It has taken a long time for the importance of the preschool years to become widely acknowledged. Today, we read about it in newspapers and magazines. We heard about it during President Obama’s State of the Union Address. It is, at the same time, exciting for those of us in the profession and a little frightening. In our quest to give children the best early childhood foundation for future learning, it is essential that we do not lose sight of realistic expectations for our youngest learners.
The most important skills that children learn during the preschool years are social and emotional. They go from having the undivided attention of adults who care for their every need to becoming part of a group. They learn the art of functioning in a community and begin to find their place in a larger world. Early learners need to be in an environment that is based upon the reality of how young children learn and how their need to develop individually is best fostered:
- Every child develops at a different rate. Some children will be very verbal while others will be more analytical. Some children will be ready to write or read during the preschool years and others will not. Some children will have a vast vocabulary while others are still mastering the ins and outs of language skills. The development of cognitive skills takes place at different times for each child. Potty training, zipping clothes and tying shoes cannot be scheduled on a calendar. Learning to read and write cannot be scheduled either. While children should be offered opportunities to practice new skills, we need to be careful that skills which are developmental do not become mandatory. We need to ensure that unrealistic testing does not enter the preschool classroom.
- Young children need the opportunity to make decisions and solve real problems in order to gain self-confidence and become critical thinkers. The majority of a preschooler’s day should be child driven and not directed by adults. Children need to be able to freely explore and ask questions. It is the teacher’s job to expand upon their natural curiosity by asking more questions and encouraging more exploration. Adults need to be presenting opportunities for children to add to their own knowledge and not trying to pour facts into their students’ heads. This cannot happen if too much time is spent at adult pursuits. We need to recognize that what looks like learning to adults – test scores, 100% on workbook pages – does not create learners.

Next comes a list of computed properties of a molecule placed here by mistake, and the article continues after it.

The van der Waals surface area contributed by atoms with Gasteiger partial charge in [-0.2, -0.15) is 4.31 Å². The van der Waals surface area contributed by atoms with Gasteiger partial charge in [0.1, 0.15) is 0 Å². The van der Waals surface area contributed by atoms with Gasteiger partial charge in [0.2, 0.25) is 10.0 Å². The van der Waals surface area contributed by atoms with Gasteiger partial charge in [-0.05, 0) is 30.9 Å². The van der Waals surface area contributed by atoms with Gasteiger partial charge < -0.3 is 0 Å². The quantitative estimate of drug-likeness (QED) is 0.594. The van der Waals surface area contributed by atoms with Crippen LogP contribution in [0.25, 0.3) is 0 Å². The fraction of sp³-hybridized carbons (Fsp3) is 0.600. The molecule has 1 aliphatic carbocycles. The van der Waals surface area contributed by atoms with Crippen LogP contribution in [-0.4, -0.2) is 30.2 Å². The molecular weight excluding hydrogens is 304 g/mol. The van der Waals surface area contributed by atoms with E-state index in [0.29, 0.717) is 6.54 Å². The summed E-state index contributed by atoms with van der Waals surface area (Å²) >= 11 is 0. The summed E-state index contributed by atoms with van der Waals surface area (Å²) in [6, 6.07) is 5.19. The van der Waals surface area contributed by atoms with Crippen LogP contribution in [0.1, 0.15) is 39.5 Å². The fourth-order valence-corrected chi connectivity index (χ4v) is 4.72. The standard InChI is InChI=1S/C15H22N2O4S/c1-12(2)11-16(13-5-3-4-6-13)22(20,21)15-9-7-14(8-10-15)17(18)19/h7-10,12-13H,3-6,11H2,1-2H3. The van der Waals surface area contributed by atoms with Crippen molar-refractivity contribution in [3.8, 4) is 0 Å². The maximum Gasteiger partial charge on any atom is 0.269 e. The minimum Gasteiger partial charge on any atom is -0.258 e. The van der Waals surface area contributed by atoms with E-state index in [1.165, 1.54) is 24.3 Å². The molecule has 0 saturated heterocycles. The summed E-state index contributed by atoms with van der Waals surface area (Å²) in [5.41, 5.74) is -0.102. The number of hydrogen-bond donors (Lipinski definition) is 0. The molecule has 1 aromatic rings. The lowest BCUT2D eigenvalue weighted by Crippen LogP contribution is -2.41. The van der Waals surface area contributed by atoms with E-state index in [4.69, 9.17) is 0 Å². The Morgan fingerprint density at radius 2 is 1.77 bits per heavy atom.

- Children need the freedom to test societal boundaries. Children test the world around them in a variety of ways. They try out new behavior and imitate the behavior of others to see if the adults will react. They set up pretend situations to experiment with power, emotion, acceptance and rejection. The most important part of their day is when they pretend. They are egocentric and must become something in order to see how it feels. They cannot simply observe their parents or friends to understand their feelings. They have to be the people around them. Thus, they will watch someone be corrected for inappropriate behavior but will immediately do the same themselves. They will pretend to be their parents, teachers, doctor, sibling and even their pets. They have to have the time to do this and their behavior has to be gently guided. It is through imitation and pretend that they develop empathy and decision making skills. We need to be careful that we recognize that “free play” is actually the most important learning time of the day. No amount of writing letters or numbers can outweigh the lessons learned during “free play.”
So many parents and teachers bemoan the product based, test driven environment that has become so pervasive in our elementary, middle school and high school classrooms. Teaching to the test takes time away from deeper, more meaningful experiences. The near elimination of recess and socialization time has taken away the time that children need to unwind and explore on their own. As our society embraces the importance of an early childhood education, we must work to ensure that the focus remains on how to help our youngest students become empathetic, self-assured critical thinkers. We must encourage a system that gives parents choice as to what their children will experience in their most formative years.
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Copyright 2013 © Cindy Terebush
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